Sea Bones

Biomedical researchers are studying the exoskeletons of marine beings, shells, sea urchin quills, cuttlefish, to remake the parts of missing human bones. The compatibility of these apparently different elements shows that there is actually a substantial relationship between man and nature. Our skeleton is composed of calcium phosphate. Marble and shells of calcium carbonate, avery similar and transformable substance. The same material is at the base of life of the first organisms existed on earth, the mineral was strewn in a primordial soup that also initiate theorganic sphere. The project merges the micro and the macro of matter through photography, overlapping thevarious layers of reality in a possible new alliance. What is possible now is to assimilate the idea of a common ground between man and nature. The project evolves collecting images with the electronic microscope and other devices in collaboration with Ing. Gabriela Graziani, researcher at the Rizzoli Orthopedic Institute and Prof. Enrico Sassoni of the University of Bologna. Interchangeable with each other, the photographs exploit the transparent support, revealing this matter compatibility also through the gaze and favoring with the translucent material a multitude of different palpable or imaginary images.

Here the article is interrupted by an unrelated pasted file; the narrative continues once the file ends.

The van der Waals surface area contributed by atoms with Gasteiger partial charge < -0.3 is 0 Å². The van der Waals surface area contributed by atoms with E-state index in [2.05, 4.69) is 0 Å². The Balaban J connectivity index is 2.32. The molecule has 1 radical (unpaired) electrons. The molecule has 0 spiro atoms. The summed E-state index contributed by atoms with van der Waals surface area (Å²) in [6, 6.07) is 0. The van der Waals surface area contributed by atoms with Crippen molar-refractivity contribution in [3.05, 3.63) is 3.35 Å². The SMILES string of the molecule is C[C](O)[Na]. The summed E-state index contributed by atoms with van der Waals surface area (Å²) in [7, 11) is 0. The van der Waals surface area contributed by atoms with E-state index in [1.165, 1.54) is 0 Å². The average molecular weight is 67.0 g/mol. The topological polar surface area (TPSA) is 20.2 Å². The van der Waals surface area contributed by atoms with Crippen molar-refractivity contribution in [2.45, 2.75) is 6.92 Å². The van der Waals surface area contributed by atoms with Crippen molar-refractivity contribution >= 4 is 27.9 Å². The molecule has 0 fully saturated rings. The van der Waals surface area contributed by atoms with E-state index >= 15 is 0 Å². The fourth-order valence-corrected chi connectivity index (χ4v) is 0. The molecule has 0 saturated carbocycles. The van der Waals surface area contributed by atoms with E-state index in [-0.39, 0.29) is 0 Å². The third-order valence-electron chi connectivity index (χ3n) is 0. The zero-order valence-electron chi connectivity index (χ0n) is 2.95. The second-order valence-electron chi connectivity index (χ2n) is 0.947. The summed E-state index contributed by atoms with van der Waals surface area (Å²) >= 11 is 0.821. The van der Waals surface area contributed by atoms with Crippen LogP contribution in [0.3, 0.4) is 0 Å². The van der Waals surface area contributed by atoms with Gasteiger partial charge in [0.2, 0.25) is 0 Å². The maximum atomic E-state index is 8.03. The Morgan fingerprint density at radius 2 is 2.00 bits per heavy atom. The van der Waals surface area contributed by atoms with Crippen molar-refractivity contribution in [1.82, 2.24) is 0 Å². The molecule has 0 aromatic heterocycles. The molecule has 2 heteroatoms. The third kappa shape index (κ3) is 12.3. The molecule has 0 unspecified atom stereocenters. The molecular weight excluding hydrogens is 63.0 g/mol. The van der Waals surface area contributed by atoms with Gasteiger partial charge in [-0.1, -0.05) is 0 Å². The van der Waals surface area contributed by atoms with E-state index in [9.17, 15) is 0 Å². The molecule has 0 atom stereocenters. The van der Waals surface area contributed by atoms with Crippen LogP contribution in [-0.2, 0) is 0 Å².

Project presented in Giovane Fotografia Italiana #09 – POSSIBILE


(Lugo, RA,1991)

Caterina Morigi (Ravenna, 1991) lives and works in Bologna. She studied Visual Arts at the IUAV University in Venice and Paris8.
Her research focuses on the variations of matter, concentrating its attention on its less evident aspects, often hidden in its core. To deal with the substance of things, She take on a closer look, which unfolds in the observation of the effect that time has on forms and shapes,
deep down as well as on the surface, assuring that the artwork is dependent on its physical changes and is connected to the surrounding space. She superimpose organic and inorganic to explore the relationship between human kind and nature.
Caterina Morigi has exhibited at the MAMbo Museum (Bologna), Archivio Casa Morra (Naples), Villa Della Regina (Turin), Mucho Mas! (Turin), MAR (Ravenna), BACO (Bergamo), Museo Nazionale della Montagna (Turin), Fondazione Bevilacqua la Masa
(Venice), Video Sound Art festival (Milan).

Caterina Morigi, portrait by Nicola Baldazzi